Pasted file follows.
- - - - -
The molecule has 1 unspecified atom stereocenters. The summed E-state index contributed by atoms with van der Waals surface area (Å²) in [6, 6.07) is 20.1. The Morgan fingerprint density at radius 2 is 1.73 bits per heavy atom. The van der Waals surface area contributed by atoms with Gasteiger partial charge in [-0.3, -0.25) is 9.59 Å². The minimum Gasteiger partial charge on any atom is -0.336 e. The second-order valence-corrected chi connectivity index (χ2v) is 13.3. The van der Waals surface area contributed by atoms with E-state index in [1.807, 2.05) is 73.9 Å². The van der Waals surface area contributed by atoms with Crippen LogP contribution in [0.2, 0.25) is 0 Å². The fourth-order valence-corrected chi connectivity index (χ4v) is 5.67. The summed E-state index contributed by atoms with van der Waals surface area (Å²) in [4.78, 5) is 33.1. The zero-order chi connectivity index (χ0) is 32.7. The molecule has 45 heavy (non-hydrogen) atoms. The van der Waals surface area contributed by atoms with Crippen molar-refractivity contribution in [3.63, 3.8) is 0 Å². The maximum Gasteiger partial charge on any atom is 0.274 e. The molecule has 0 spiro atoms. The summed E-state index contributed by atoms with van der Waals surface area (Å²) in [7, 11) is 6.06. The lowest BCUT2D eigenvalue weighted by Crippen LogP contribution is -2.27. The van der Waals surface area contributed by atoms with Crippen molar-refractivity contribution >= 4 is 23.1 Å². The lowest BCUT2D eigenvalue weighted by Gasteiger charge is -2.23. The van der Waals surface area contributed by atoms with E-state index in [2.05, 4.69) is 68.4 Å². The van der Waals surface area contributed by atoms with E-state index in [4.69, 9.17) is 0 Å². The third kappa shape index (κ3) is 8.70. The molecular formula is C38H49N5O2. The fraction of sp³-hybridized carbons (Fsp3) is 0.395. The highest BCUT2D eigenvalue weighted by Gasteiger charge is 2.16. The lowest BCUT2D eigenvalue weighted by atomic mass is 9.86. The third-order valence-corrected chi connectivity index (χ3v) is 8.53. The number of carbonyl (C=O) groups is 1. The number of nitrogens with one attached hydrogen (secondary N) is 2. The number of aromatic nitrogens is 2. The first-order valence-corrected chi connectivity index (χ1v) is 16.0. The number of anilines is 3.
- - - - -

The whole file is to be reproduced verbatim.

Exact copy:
The molecule has 1 unspecified atom stereocenters. The summed E-state index contributed by atoms with van der Waals surface area (Å²) in [6, 6.07) is 20.1. The Morgan fingerprint density at radius 2 is 1.73 bits per heavy atom. The van der Waals surface area contributed by atoms with Gasteiger partial charge in [-0.3, -0.25) is 9.59 Å². The minimum Gasteiger partial charge on any atom is -0.336 e. The second-order valence-corrected chi connectivity index (χ2v) is 13.3. The van der Waals surface area contributed by atoms with E-state index in [1.807, 2.05) is 73.9 Å². The van der Waals surface area contributed by atoms with Crippen LogP contribution in [0.2, 0.25) is 0 Å². The fourth-order valence-corrected chi connectivity index (χ4v) is 5.67. The summed E-state index contributed by atoms with van der Waals surface area (Å²) in [4.78, 5) is 33.1. The zero-order chi connectivity index (χ0) is 32.7. The molecule has 45 heavy (non-hydrogen) atoms. The van der Waals surface area contributed by atoms with Crippen molar-refractivity contribution in [3.63, 3.8) is 0 Å². The maximum Gasteiger partial charge on any atom is 0.274 e. The molecule has 0 spiro atoms. The summed E-state index contributed by atoms with van der Waals surface area (Å²) in [7, 11) is 6.06. The lowest BCUT2D eigenvalue weighted by Crippen LogP contribution is -2.27. The van der Waals surface area contributed by atoms with Crippen molar-refractivity contribution >= 4 is 23.1 Å². The lowest BCUT2D eigenvalue weighted by Gasteiger charge is -2.23. The van der Waals surface area contributed by atoms with E-state index in [2.05, 4.69) is 68.4 Å². The van der Waals surface area contributed by atoms with E-state index in [4.69, 9.17) is 0 Å². The third kappa shape index (κ3) is 8.70. The molecular formula is C38H49N5O2. The fraction of sp³-hybridized carbons (Fsp3) is 0.395. The highest BCUT2D eigenvalue weighted by Gasteiger charge is 2.16. The lowest BCUT2D eigenvalue weighted by atomic mass is 9.86. The third-order valence-corrected chi connectivity index (χ3v) is 8.53. The number of carbonyl (C=O) groups is 1. The number of nitrogens with one attached hydrogen (secondary N) is 2. The number of aromatic nitrogens is 2. The first-order valence-corrected chi connectivity index (χ1v) is 16.0. The number of anilines is 3.